Unconventional Cardio

When someone mentions cardio training, how do you react? Do you try to avoid it? What are you picturing in your mind? Is it the treadmill, stepmill or even the elipptical? Are you imagining long periods of time spent running outside? It is time to change your thinking.

While all of the above are conventional means for getting cardio exercise, conventional cardio isn’t the only way to get your heart pumping. If you bother to think about what you are attempting to do (ie. get your heart rate up so you burn fat) you will realize that there are other ways to approach the cardio situation.

Weight Train With Short Rest Periods

One approach is to lift heavy, but use very short (ie. 30 seconds or less) rest periods. This forces your heart rate to elevate and keeps it up there. At the same time, you get all the benefits of strength training. This is a similar approach to that used in the Turbo Program.

Use a Circuit of Compound Movements

Another approach to cardio is to string together 3 or 4 compound exercises (ie. squats, deadlifts, bench press, etc.) and do them in succession with heavy weights and no rest. One I’ve tried is to put 225 lbs. on the squat bar and do 10 reps, then go to a 315 lbs. deadlift and do 10 reps, then do a 180 lbs. bench press and do 10 reps. After resting, I might repeat this circuit 4 or 5 times. Again, the heart rate rises and you get the benefits of strength training thrown in. This approach is similar to the New Rules of Lifting approach.

Tabata Training

The principle behind Tabata Training is to couple one extremely intense interval with a rest period that lasts for half the time as the intense interval. Generally, this is going to mean doing 20 seconds of intense training followed by 10 seconds of “rest” time. You can use any exercise that allows you to adjust the intensity. In keeping with today’s theme that weight training can be part of your cardio routine, allow me to explain a Tabata training I did last year. I did a five minute warm up. I then did 20 seconds of medium heavy front squats. I then racked the bar for 10 seconds. I repeated those intervals 8 times followed by a 2 minute cool down. Total time was 11 minutes, but it was intense! Beginners beware! Don’t push yourself over the top of your maximum heart rate.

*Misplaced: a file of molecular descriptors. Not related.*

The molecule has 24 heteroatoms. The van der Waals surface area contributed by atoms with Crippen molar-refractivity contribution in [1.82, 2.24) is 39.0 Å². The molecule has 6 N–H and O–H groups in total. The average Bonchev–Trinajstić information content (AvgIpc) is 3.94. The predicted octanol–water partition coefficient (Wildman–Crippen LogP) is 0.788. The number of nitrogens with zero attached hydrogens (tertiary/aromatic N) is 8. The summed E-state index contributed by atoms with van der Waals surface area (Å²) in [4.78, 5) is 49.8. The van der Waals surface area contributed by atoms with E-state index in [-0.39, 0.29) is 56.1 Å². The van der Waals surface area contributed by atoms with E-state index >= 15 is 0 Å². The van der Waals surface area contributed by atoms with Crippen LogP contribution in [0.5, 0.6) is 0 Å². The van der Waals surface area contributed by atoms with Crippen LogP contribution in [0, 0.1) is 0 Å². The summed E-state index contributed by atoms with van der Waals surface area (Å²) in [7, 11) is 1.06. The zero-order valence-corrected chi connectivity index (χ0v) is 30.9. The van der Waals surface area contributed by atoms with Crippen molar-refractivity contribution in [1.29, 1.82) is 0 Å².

Strongman Training

The final technique I am going to discuss for non-conventional cardio training is strongman training. In the video below I show a short segment of one of my recent cardio sessions. This session was a HIIT protocol using non-conventional equipment. Here is the exact workout:

Exercise 1:

270 lbs. loaded on a Prowler — push 75 yards at a sprint, turn around, push back 75 yards at a sprint.
Sprint 75 yards at full speed, touch wall, return 75 yards at full speed

Rest 30 seconds.

Repeat the above 3 times.

Exercise 2:

20 lb. medicine ball overhead toss with a partner for a total of 100 repetitions

Rest 30 seconds

Repeat the above 3 times

Exercise 3:

Farmer’s carry (90 lbs. per arm) for 75 yards one way and 75 yards the other way

Rest 30 seconds

Repeat the above 3 times

Exercise 4:

270 lbs. loaded on a Prowler — push 75 yards at a sprint, turn around, push back 75 yards at a sprint.
Sprint 75 yards at full speed, touch wall, return 75 yards at full speed

Rest 30 seconds.

Repeat the above 3 times.

The total for all 4 exercises was 45 minutes of training. Check out the video to see a portion of this workout.

Conclusion

Cardio doesn’t have to be boring and it doesn’t have to be conventional. In fact, it has become my belief that the more interesting you make your cardio the more likely you are to finish it. I also believe that cardio needs to be changed up regularly just like weight training does. Thus, you are going to need new tools in your cardio tool kit in order to accomplish this. What are you waiting for? Get to the gym and find a new way to do cardio!

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